Bailer’s Point

Not so long ago, I read where the average American attention span was 8 seconds, or one second less than that of a goldfish.  Now clearly those of us who write would like for people to hang on just a little bit longer.  Below I attached some research I complied on the way people read materials on the web.

And when they reach their bailing point.

If you don’t find statistics interesting, you better stop here, but you might be just a little curious being a blogger how some may make it, or not make it, through your blog posts.

I’ve been trying to learn to write better to capture the reader’s attention, but the following is a bit academic and dry, if I do say so myself.

If you boiled it all down, you’d get the impression that our posts shouldn’t exceed about 170 words.  But I have faith that us bloggers do hang on and read, especially if we find the material of interest to us.

And that was 168 words – time to bail 🙂

***

In 2008, Professor Harald Weinreich, Ph.D. of the University of Hamburg published a study analyzing the way people read web articles and interact with web browsers.  The study concluded that the average attention span for humans viewing web pages was 8 seconds – that is 8 seconds before jumping to the next page.[1]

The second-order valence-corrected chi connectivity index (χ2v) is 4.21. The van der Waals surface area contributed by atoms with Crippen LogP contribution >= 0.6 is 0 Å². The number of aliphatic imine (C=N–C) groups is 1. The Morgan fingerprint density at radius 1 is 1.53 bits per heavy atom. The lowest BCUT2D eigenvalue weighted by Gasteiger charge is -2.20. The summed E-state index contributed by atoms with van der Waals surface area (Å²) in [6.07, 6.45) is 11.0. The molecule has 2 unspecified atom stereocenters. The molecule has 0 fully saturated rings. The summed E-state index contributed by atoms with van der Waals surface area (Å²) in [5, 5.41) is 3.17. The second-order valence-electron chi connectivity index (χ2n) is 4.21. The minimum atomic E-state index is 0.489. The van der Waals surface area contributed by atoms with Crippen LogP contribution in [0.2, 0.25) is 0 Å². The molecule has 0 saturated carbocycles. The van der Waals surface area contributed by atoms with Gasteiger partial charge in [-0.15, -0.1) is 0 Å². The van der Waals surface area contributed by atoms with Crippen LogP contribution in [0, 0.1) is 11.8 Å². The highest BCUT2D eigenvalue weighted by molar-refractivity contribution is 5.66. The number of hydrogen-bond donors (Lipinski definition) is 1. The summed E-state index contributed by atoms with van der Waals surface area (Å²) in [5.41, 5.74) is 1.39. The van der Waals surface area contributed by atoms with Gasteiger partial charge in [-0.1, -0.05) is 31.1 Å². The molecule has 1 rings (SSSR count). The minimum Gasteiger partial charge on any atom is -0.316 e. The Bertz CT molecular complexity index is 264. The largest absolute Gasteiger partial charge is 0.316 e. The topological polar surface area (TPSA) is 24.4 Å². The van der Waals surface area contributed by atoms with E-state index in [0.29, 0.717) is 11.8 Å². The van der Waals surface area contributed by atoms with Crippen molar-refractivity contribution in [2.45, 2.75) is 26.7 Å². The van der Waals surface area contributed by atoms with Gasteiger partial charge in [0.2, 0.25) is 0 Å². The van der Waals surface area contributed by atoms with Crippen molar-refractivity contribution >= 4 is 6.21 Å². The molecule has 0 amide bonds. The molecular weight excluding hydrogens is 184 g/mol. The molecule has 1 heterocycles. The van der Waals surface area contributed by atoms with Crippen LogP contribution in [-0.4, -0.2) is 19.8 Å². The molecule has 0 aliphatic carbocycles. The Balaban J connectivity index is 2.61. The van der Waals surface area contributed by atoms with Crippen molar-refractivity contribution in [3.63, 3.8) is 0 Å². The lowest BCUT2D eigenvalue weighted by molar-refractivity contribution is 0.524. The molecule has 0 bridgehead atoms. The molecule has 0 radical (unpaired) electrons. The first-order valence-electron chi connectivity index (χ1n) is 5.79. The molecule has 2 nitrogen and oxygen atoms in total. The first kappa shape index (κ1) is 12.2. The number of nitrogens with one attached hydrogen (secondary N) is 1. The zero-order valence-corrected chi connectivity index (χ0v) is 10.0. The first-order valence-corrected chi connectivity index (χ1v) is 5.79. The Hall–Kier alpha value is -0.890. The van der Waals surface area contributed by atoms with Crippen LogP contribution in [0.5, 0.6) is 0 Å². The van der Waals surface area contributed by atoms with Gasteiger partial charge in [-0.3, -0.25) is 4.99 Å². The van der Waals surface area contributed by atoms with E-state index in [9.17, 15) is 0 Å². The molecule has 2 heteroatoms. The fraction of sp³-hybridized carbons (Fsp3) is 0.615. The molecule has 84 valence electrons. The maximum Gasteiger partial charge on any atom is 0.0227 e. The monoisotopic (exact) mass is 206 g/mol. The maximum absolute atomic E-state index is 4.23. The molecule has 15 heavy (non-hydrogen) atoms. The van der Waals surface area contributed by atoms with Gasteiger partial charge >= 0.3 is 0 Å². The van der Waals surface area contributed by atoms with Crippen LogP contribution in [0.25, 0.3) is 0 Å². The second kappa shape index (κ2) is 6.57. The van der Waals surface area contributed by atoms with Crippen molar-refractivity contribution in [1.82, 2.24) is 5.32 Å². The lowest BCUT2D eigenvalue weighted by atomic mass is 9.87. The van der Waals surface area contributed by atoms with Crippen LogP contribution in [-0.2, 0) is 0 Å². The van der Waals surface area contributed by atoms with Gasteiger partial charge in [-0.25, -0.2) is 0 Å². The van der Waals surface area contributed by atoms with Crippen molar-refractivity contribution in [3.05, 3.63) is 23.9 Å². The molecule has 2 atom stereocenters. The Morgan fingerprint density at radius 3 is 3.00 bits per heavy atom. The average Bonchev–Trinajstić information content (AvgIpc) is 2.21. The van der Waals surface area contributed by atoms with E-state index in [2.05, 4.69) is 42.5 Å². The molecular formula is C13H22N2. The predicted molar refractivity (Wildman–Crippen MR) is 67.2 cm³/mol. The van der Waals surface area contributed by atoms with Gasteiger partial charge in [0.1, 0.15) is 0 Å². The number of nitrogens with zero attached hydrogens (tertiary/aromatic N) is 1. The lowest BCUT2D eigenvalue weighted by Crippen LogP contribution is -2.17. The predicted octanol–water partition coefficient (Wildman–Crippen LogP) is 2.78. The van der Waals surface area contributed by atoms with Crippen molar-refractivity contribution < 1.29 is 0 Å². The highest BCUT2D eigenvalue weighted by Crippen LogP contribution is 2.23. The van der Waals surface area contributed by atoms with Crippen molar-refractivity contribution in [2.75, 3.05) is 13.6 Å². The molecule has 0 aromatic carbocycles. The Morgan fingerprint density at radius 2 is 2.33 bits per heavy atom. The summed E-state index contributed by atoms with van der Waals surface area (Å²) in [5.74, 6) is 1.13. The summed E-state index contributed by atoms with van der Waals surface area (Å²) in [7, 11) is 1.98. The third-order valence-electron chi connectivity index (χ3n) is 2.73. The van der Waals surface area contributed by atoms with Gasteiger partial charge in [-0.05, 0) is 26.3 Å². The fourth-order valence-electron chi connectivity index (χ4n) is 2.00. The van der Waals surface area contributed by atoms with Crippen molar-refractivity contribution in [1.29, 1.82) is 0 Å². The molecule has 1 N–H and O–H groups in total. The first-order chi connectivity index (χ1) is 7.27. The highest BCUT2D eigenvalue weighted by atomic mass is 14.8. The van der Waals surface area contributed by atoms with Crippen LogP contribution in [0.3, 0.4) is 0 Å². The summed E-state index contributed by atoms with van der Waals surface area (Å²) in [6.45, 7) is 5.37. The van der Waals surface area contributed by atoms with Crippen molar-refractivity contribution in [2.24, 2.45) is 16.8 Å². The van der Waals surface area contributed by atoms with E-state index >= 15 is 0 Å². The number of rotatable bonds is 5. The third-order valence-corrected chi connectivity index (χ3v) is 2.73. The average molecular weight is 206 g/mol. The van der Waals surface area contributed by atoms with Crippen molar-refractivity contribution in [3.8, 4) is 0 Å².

Internet browsing statistics demonstrated that: (1) 17% of readers would view a web page for less than 4 seconds; (2) viewers would only read 49% of web pages containing 111 words or less; (3) readers would only read, at maximum, 28% of the 593 words on an average web page, i.e. 166 words; and, (4) only 4% would view a page for more than 10 minutes.

The ten minute category is believed to be from those who left the browser open while doing something else.[2]

While these statistics certainly grab one’s attention about the lack of human attention span, detailed studies reveal more specifics on how people view and read materials – especially web-based materials.